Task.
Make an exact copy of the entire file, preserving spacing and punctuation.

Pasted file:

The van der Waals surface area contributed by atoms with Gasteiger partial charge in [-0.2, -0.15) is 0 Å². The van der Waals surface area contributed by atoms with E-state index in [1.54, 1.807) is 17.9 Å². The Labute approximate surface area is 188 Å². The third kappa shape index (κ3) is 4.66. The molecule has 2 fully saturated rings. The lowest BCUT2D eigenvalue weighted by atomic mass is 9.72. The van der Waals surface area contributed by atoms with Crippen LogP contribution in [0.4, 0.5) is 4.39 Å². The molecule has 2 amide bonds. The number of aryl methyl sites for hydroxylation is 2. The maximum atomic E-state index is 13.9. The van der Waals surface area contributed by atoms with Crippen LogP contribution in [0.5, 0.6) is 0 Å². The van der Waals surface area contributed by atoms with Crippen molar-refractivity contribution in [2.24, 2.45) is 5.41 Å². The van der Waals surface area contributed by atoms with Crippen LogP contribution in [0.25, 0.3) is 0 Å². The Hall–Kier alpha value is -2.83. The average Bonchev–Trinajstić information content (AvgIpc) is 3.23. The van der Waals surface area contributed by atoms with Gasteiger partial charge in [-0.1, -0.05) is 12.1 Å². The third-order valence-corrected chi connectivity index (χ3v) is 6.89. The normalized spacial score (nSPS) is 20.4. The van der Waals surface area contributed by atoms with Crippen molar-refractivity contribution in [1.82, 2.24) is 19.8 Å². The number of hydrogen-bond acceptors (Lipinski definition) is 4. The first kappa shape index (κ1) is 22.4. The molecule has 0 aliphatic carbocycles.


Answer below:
The van der Waals surface area contributed by atoms with Gasteiger partial charge in [-0.2, -0.15) is 0 Å². The van der Waals surface area contributed by atoms with E-state index in [1.54, 1.807) is 17.9 Å². The Labute approximate surface area is 188 Å². The third kappa shape index (κ3) is 4.66. The molecule has 2 fully saturated rings. The lowest BCUT2D eigenvalue weighted by atomic mass is 9.72. The van der Waals surface area contributed by atoms with Crippen LogP contribution in [0.4, 0.5) is 4.39 Å². The molecule has 2 amide bonds. The number of aryl methyl sites for hydroxylation is 2. The maximum atomic E-state index is 13.9. The van der Waals surface area contributed by atoms with Crippen LogP contribution in [0.5, 0.6) is 0 Å². The van der Waals surface area contributed by atoms with Crippen molar-refractivity contribution in [2.24, 2.45) is 5.41 Å². The van der Waals surface area contributed by atoms with Crippen LogP contribution in [0.25, 0.3) is 0 Å². The Hall–Kier alpha value is -2.83. The average Bonchev–Trinajstić information content (AvgIpc) is 3.23. The van der Waals surface area contributed by atoms with Gasteiger partial charge in [-0.1, -0.05) is 12.1 Å². The third-order valence-corrected chi connectivity index (χ3v) is 6.89. The normalized spacial score (nSPS) is 20.4. The van der Waals surface area contributed by atoms with Crippen molar-refractivity contribution in [1.82, 2.24) is 19.8 Å². The number of hydrogen-bond acceptors (Lipinski definition) is 4. The first kappa shape index (κ1) is 22.4. The molecule has 0 aliphatic carbocycles.